For the past 2 months I have gained a new respect for those who are forced to be limited with their food choices.

Let me start from the beginning. In mid-January I had an unexpected trip to the ER for abdominal pain. Over $450 later I was told that it was gastritis. My stomach was inflamed. I was sent home with some acid reducing medication, pain killers, and told to eat bland foods.

Now it’s almost 2 months later and I’m still living with this awful thing called heartburn. So as my own dietitian I try (or in this case, I tried) to stay away from everything that may flare it up. Acidic, spicy, fatty, fried, greasy food. Chocolate. Alcohol. Coffee. I avoided it all. (Maybe with a couple of exceptions.)

(Here’s a handout on preventing heartburn with diet. Click here.)

So what was I supposed to eat?

For awhile I was eating Ritz crackers, bananas, and peanut butter and jelly on white toast. Bland, bland and some more bland.

So this past week I rebelled against my own body and decided to eat whatever I wanted. I might have gone a little overboard. This weekend’s menu consisted of a burrito (without salsa), a black bean burger, fries, and a strawberry milkshake. Every time, my body won and decided to punish me. Of course I deserved it with those choices. Not the healthiest menu by any means. But I was a deprived girl. I just wanted something or anything with flavor.

My chronic heartburn is still a medical mystery. I’ve tried every remedy known to relieving heartburn – everything from carrying around a bottle of Tums in my purse to sleeping sitting up. And the stress of not knowing what it’s caused by probably isn’t helping.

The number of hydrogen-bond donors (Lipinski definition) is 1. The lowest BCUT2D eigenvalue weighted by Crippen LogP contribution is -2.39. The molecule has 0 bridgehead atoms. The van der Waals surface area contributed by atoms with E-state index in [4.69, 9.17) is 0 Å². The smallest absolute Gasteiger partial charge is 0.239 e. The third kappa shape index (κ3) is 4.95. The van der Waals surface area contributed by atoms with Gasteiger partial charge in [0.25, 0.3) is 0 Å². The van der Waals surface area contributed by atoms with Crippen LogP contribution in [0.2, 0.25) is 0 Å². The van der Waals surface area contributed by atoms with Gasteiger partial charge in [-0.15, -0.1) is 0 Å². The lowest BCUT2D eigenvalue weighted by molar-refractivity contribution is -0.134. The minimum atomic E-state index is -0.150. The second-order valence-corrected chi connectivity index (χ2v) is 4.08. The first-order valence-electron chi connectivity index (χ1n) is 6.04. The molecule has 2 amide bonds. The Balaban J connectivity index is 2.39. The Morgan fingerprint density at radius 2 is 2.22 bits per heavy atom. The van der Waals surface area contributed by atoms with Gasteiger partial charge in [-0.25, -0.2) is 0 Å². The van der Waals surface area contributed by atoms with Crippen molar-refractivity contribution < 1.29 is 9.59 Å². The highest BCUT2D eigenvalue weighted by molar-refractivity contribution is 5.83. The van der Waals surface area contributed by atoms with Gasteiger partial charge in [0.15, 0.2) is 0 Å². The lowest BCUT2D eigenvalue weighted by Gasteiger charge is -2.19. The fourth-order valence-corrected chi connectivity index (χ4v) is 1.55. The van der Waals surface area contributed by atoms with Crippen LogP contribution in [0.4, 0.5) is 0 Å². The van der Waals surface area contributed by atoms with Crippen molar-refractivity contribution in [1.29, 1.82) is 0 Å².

Since my bland diet has not worked in my favor, my perspective now is that I shouldn’t completely deprive myself from enjoying food altogether.

I’m by no means a restrictive dietitian. I think food is definitely a basic necessity but should also be a pleasure. It’s all about balance and moderation (with a few exceptions for some specific cases).

So this post goes out to all of you that find food to be a challenge. Maybe even a chore. When restrictions and health issues limit your enjoyment to sit down and have a meal, I could imagine why dining out with friends isn’t on your favorite things to do.

I hope that in my future practice I can always have this in the back of my mind when I’m counseling someone on their diet and nutrition. Every person is different and unique, whatever their diet may be. My goal is to be able to help guide each individual to make healthier choices while still being able to find pleasure from what’s on their plate.

With that said, I will continue to figure out what that is for me. Like I said, I am my own dietitian.